Dr Kirrilly Thompson is a cultural anthropologist and senior research fellow at Central Queensland University’s Appleton Institute in Adelaide, South Australia. Her research interests coalesce around human-animal relations, risk and culture, with a specialization in human-horse interactions. Her anthrozoological research projects include mounted bullfighting in Southern Spain, riders’ risk perceptions, pet bed-sharing practices, dog-bite intervention programs and horse keeping beliefs and behaviors. Kirrilly is currently leading a three year Australian Research Council project titled ‘Should I stay or should I go? Increasing natural disaster preparedness and survival through animal attachment’ (DECRA 2013). The project will identify ways in which animal attachment can be re-considered as a protective factor for human survival of fires and floods.

Ann Marie Thornburg was born and raised in Michigan. She received an MFA in poetry from the University of Michigan's Helen Zell Writers' Program, and her work appears or is forthcoming in Boston Review, Michigan Quarterly Reviewharlequin creature, and Dialogist. She was most recently the recipient of a 2013 Human-Animal Studies Fellowship from the Animals & Society Institute and Wesleyan University, a 2013 grant from the Culture & Animals Foundation, and is a participant in the Humane Society's 2014 Shin Pond Summer Retreat Program. In addition to writing poems and teaching at the University of Michigan, Ann Marie studies canid social behavior and cognition, and is curating an exhibition on animals in poetry for The National Museum of Animals & Society.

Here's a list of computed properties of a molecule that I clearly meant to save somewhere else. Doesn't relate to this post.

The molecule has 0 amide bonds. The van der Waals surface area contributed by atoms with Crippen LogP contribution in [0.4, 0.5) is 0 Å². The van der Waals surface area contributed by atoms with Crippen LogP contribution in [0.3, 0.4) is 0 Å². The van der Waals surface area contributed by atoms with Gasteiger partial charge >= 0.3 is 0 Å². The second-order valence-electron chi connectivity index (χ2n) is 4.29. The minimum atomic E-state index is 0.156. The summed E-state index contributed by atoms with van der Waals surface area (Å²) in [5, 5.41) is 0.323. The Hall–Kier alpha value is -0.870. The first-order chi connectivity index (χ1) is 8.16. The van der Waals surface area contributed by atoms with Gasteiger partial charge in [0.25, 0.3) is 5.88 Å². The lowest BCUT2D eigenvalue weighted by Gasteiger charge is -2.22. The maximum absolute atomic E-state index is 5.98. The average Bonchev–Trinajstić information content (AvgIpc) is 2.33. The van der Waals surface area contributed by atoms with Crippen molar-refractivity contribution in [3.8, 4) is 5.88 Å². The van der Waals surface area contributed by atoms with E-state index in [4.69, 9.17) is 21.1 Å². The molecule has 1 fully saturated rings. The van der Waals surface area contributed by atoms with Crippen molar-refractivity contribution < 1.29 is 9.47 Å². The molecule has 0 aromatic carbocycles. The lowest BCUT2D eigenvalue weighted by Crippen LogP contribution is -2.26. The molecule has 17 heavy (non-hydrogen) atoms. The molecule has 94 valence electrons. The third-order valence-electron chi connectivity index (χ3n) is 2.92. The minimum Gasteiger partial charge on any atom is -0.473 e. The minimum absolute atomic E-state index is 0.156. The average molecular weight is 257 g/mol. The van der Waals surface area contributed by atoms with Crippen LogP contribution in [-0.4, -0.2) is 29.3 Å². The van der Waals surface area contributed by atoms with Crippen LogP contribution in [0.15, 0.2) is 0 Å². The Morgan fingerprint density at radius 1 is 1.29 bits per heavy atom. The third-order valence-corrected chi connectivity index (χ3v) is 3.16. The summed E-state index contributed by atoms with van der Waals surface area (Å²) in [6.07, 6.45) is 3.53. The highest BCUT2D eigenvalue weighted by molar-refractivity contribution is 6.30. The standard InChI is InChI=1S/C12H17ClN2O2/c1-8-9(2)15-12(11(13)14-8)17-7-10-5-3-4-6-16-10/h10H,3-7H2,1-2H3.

Andrew Weiss is a Master's candidate at the Centre for the Study of Theory & Criticism at Western University, working on justice and animality in the work of Jacques Derrida's work. He is also Assistant Editor at Punctum Books.